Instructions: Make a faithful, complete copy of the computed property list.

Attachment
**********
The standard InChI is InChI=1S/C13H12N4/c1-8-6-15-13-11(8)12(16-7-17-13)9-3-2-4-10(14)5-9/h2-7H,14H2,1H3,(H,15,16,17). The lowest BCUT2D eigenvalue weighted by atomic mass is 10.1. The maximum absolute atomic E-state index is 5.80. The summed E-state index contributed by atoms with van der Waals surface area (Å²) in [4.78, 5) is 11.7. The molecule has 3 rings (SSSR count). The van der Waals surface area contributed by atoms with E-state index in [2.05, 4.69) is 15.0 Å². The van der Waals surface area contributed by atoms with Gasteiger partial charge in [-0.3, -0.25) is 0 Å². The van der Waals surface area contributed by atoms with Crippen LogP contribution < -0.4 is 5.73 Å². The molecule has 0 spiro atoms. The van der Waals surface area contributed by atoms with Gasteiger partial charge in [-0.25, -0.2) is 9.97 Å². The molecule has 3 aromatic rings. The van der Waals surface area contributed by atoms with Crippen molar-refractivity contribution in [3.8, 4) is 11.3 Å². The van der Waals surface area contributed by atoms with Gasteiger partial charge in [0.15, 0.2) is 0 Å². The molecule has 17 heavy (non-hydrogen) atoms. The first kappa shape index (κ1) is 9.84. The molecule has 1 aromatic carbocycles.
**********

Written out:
The standard InChI is InChI=1S/C13H12N4/c1-8-6-15-13-11(8)12(16-7-17-13)9-3-2-4-10(14)5-9/h2-7H,14H2,1H3,(H,15,16,17). The lowest BCUT2D eigenvalue weighted by atomic mass is 10.1. The maximum absolute atomic E-state index is 5.80. The summed E-state index contributed by atoms with van der Waals surface area (Å²) in [4.78, 5) is 11.7. The molecule has 3 rings (SSSR count). The van der Waals surface area contributed by atoms with E-state index in [2.05, 4.69) is 15.0 Å². The van der Waals surface area contributed by atoms with Gasteiger partial charge in [-0.3, -0.25) is 0 Å². The van der Waals surface area contributed by atoms with Crippen LogP contribution < -0.4 is 5.73 Å². The molecule has 0 spiro atoms. The van der Waals surface area contributed by atoms with Gasteiger partial charge in [-0.25, -0.2) is 9.97 Å². The molecule has 3 aromatic rings. The van der Waals surface area contributed by atoms with Crippen molar-refractivity contribution in [3.8, 4) is 11.3 Å². The van der Waals surface area contributed by atoms with Gasteiger partial charge in [0.15, 0.2) is 0 Å². The molecule has 17 heavy (non-hydrogen) atoms. The first kappa shape index (κ1) is 9.84. The molecule has 1 aromatic carbocycles.